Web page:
California residents are gathering signatures for a petition calling for Governor Jerry Brown and the State Water Board to take action against the use of oilfield wastewater for food crop irrigation.
Concerned citizens gathered Saturday at grocery stores throughout the state, talking to fellow Californians about the issue and collecting more signatures for the petition, which has already been signed by more than 250,000 people.
The citizens are upset about the widespread use of minimally treated wastewater from oil drilling operations to irrigate food crops, the use of which they believe may pose serious health risks to consumers.
Oilfield wastewater contains hundreds of chemicals – many of which are extremely toxic – that are almost certainly being absorbed by the crops they are irrigated with, and in turn, ending up in the digestive systems of humans who consume such products.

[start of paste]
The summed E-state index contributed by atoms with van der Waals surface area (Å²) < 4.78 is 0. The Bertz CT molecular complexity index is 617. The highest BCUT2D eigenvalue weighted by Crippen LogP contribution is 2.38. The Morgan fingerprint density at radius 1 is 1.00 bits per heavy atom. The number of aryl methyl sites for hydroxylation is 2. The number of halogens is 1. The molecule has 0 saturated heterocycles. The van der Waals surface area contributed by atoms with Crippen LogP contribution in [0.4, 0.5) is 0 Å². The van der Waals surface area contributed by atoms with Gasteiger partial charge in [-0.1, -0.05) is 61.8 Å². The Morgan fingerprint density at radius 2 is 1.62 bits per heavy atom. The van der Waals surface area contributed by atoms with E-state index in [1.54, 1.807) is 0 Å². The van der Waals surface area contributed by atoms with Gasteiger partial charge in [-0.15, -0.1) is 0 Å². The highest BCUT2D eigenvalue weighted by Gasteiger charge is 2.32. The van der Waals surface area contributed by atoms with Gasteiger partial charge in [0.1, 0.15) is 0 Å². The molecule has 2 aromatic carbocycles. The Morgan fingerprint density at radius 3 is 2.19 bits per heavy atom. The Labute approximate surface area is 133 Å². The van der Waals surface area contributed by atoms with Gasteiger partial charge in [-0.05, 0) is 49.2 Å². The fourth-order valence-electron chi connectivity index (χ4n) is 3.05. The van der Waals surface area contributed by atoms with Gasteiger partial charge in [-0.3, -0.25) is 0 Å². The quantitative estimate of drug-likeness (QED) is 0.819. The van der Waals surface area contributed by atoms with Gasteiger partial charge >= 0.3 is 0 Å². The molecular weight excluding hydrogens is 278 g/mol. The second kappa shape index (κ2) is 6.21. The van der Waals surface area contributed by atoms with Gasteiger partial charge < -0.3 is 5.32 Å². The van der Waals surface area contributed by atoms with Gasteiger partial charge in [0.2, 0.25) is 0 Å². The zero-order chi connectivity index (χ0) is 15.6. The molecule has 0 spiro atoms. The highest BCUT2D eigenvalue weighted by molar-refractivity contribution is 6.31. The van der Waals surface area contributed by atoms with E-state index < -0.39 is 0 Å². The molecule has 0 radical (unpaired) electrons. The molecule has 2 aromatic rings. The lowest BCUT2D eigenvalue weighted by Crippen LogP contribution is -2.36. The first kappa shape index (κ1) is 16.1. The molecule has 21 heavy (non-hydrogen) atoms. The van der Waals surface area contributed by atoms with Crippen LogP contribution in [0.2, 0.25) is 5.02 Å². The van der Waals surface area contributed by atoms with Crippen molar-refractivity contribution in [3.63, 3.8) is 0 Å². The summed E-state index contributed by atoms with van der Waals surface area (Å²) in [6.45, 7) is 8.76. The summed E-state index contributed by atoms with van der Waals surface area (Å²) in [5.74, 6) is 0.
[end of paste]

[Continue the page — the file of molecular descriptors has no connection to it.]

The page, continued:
There are several oil companies now providing wastewater to California water districts to be used for irrigation, replenishing underground water supplies and other uses.
From KQED Science:
"Chevron and the California offshoot of Occidental Petroleum are among the oil companies supplying oilfield wastewater for irrigating tens of thousands of acres in California. Almond, pistachio and citrus growers are the main farmers already using such water."
Oilfields produce huge amounts of wastewater – billions of gallons annually in some areas of the state – and in the face of California's four-year drought, someone had the bright idea of using the oilfield wastewater to help ease the ongoing water shortage.